MPEG LA: Individuals are responsible when they make [or] provide video for remuneration of the type for which a license is required and a royalty is payable, but there has been no instance where a consumer or end user was pursued for a royalty.

3. Is it possible for any party to be held responsible in five years’ time for the non-commercial use this year of technology in MPEG LA’s portfolio?

MPEG LA: We assume that by “non-commercial use” you mean something such as a Web site that distributes AVC video content free to end users (which is referred to in our AVC License as “Internet Broadcast AVC Video”). While that Web site would benefit from being a Licensee to our AVC License, it does not pay a royalty for the distribution of such video through December 31, 2015. Decisions regarding royalties for the period after 2015 are considered near the end of the prior term when then current business models and related conditions can be taken into account.

4. If a Web site were to charge subscription fees for up-front access to its content, and among that content happened to be links to, or embedded streams of, videos that were created using H.264 for which there appeared to be no commercial intent at the time of creation, is anyone responsible for royalties? The producer, the Web site, the viewer? (For example, say The Wall Street Journal under a paywall was to host an H.264 video that it presents as having been independently produced, and the paywall pertains to the site as a whole.)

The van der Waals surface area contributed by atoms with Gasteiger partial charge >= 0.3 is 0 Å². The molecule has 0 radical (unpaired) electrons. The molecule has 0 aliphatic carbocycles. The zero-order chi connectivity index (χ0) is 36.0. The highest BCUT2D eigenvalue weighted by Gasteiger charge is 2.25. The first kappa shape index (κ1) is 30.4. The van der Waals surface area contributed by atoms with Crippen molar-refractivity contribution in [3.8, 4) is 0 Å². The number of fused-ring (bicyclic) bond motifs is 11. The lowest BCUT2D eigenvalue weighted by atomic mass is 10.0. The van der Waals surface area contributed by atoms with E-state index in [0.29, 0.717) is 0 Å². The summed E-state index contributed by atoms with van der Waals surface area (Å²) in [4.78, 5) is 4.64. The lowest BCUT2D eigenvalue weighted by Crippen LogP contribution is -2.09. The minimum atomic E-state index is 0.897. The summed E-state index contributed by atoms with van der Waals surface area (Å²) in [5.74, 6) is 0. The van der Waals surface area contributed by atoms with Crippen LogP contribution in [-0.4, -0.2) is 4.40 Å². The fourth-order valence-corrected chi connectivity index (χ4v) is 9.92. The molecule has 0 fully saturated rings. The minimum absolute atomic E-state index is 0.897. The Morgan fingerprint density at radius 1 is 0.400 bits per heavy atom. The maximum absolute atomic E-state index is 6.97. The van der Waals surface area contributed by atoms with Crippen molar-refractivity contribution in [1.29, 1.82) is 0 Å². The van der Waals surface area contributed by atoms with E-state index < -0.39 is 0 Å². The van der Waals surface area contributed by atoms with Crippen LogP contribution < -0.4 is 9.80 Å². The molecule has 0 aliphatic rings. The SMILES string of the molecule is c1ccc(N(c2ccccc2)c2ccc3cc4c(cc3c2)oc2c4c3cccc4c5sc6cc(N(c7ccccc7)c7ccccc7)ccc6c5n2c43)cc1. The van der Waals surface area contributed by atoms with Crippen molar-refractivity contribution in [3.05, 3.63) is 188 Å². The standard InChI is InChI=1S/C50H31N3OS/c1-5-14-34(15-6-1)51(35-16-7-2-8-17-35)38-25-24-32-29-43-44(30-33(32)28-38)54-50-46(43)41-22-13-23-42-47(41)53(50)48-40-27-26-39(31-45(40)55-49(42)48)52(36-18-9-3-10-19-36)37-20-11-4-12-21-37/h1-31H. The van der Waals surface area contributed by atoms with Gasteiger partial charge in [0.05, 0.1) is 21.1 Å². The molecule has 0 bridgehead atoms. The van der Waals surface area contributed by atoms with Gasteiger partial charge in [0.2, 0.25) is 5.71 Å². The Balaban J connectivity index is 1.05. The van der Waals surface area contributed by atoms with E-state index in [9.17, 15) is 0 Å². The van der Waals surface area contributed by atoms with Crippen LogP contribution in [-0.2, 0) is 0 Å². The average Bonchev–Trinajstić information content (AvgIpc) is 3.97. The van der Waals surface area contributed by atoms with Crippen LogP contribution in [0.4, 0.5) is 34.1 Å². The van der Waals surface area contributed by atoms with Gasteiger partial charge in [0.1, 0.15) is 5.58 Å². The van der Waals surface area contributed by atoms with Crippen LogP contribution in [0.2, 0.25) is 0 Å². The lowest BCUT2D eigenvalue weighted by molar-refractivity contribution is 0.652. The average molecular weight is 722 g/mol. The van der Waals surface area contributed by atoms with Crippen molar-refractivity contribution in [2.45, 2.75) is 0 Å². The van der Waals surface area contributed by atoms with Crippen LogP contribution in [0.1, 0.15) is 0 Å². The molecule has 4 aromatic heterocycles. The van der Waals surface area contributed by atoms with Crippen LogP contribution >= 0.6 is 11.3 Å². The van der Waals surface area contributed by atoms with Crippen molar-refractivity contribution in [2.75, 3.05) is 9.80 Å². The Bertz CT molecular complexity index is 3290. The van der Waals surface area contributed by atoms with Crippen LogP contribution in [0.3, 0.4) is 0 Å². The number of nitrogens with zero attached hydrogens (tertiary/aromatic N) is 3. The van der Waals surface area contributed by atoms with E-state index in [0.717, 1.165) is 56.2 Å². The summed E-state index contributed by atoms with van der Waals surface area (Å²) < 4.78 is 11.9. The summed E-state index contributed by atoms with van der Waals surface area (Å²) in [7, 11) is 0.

MPEG LA: Yes, since the Web site is receiving remuneration for the AVC video content it makes available on a subscription basis, it would benefit from the coverage our AVC License provides. The amount of royalties owed, if any, would depend on the number of Subscribers to that website during a calendar year: 100,000 or fewer subscribers/year = no royalty; 100,001 – 250,000 subscribers/year = ,000; 250,001 – 500,000 subscribers/year = ,000; 500,001 – 1,000,000 subscribers/year = ,000; and more than 1,000,000 subscribers/year = 0,000.

Next: Why are browser and plug-in makers also responsible for royalties?

5. If a Web site were to present a video produced using H.264 as an advertisement for a product or service sold commercially through that site, is that considered a commercial use of the codec, and if so, who’s responsible (and for how much, if you can say)?

MPEG LA: Assuming there is no remuneration for the video itself (in this case, an advertisement), this would fall under “Internet Broadcast AVC Video.” The Web site would benefit from being a Licensee to our AVC License, but would not need to pay a royalty for the distribution of such video at least the license term ending December 31, 2015.

6. When an independent producer wishes to legitimately sell (or make commercial use of) a video or movie produced using technologies in MPEG LA’s portfolio, how does this producer make arrangements with MPEG LA?

MPEG LA: For more information about MPEG LA’s AVC License or to request a copy of the License, the producer should visit this page.